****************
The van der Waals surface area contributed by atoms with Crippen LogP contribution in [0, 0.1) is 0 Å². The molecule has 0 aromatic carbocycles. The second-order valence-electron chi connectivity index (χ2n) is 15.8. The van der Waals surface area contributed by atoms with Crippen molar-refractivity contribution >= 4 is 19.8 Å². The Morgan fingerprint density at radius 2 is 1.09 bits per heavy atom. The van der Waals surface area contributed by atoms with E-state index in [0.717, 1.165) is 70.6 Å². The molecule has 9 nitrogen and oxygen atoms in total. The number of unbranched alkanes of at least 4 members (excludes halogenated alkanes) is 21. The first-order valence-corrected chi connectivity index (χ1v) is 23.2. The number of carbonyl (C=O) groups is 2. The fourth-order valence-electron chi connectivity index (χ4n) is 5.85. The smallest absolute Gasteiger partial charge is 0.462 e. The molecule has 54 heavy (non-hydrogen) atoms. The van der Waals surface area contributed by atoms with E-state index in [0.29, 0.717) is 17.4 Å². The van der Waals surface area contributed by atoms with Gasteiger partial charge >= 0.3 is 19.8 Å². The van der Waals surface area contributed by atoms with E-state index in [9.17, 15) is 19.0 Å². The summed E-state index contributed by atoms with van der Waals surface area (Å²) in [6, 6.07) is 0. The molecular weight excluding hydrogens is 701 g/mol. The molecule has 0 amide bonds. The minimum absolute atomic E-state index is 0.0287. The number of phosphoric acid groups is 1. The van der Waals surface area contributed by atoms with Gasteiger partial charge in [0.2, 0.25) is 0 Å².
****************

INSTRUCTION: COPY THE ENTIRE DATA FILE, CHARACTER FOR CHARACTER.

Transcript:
The van der Waals surface area contributed by atoms with Crippen LogP contribution in [0, 0.1) is 0 Å². The molecule has 0 aromatic carbocycles. The second-order valence-electron chi connectivity index (χ2n) is 15.8. The van der Waals surface area contributed by atoms with Crippen molar-refractivity contribution >= 4 is 19.8 Å². The Morgan fingerprint density at radius 2 is 1.09 bits per heavy atom. The van der Waals surface area contributed by atoms with E-state index in [0.717, 1.165) is 70.6 Å². The molecule has 9 nitrogen and oxygen atoms in total. The number of unbranched alkanes of at least 4 members (excludes halogenated alkanes) is 21. The first-order valence-corrected chi connectivity index (χ1v) is 23.2. The number of carbonyl (C=O) groups is 2. The fourth-order valence-electron chi connectivity index (χ4n) is 5.85. The smallest absolute Gasteiger partial charge is 0.462 e. The molecule has 54 heavy (non-hydrogen) atoms. The van der Waals surface area contributed by atoms with E-state index in [0.29, 0.717) is 17.4 Å². The van der Waals surface area contributed by atoms with Gasteiger partial charge >= 0.3 is 19.8 Å². The van der Waals surface area contributed by atoms with E-state index in [9.17, 15) is 19.0 Å². The summed E-state index contributed by atoms with van der Waals surface area (Å²) in [6, 6.07) is 0. The molecular weight excluding hydrogens is 701 g/mol. The molecule has 0 amide bonds. The minimum absolute atomic E-state index is 0.0287. The number of phosphoric acid groups is 1. The van der Waals surface area contributed by atoms with Gasteiger partial charge in [0.2, 0.25) is 0 Å².